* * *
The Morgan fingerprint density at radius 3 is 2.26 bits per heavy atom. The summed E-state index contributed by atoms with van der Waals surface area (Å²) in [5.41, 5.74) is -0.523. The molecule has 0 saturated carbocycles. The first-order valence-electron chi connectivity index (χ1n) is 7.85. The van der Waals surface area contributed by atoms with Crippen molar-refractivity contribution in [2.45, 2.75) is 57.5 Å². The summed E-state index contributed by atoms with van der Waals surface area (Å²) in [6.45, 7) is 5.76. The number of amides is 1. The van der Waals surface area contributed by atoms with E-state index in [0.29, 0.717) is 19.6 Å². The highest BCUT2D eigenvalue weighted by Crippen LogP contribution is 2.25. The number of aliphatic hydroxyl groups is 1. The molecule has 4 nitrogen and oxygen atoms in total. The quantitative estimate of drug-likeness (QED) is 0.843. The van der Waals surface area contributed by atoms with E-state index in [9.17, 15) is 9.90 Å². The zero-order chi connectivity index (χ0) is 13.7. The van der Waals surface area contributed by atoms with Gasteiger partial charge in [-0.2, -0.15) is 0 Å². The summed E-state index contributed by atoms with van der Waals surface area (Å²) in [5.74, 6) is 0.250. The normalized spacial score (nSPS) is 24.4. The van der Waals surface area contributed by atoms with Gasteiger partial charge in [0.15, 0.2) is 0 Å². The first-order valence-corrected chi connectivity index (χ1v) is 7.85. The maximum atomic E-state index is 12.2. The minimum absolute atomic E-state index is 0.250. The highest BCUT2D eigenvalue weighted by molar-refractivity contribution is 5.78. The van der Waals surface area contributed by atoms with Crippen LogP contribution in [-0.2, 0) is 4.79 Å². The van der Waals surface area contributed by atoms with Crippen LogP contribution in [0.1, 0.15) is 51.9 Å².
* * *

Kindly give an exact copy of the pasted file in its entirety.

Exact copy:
The Morgan fingerprint density at radius 3 is 2.26 bits per heavy atom. The summed E-state index contributed by atoms with van der Waals surface area (Å²) in [5.41, 5.74) is -0.523. The molecule has 0 saturated carbocycles. The first-order valence-electron chi connectivity index (χ1n) is 7.85. The van der Waals surface area contributed by atoms with Crippen molar-refractivity contribution in [2.45, 2.75) is 57.5 Å². The summed E-state index contributed by atoms with van der Waals surface area (Å²) in [6.45, 7) is 5.76. The number of amides is 1. The van der Waals surface area contributed by atoms with E-state index in [0.29, 0.717) is 19.6 Å². The highest BCUT2D eigenvalue weighted by Crippen LogP contribution is 2.25. The number of aliphatic hydroxyl groups is 1. The molecule has 4 nitrogen and oxygen atoms in total. The quantitative estimate of drug-likeness (QED) is 0.843. The van der Waals surface area contributed by atoms with E-state index in [9.17, 15) is 9.90 Å². The zero-order chi connectivity index (χ0) is 13.7. The van der Waals surface area contributed by atoms with Gasteiger partial charge in [-0.2, -0.15) is 0 Å². The summed E-state index contributed by atoms with van der Waals surface area (Å²) in [5.74, 6) is 0.250. The normalized spacial score (nSPS) is 24.4. The van der Waals surface area contributed by atoms with Gasteiger partial charge in [0.15, 0.2) is 0 Å². The first-order valence-corrected chi connectivity index (χ1v) is 7.85. The maximum atomic E-state index is 12.2. The minimum absolute atomic E-state index is 0.250. The highest BCUT2D eigenvalue weighted by molar-refractivity contribution is 5.78. The van der Waals surface area contributed by atoms with Crippen LogP contribution in [-0.2, 0) is 4.79 Å². The van der Waals surface area contributed by atoms with Crippen LogP contribution in [0.1, 0.15) is 51.9 Å².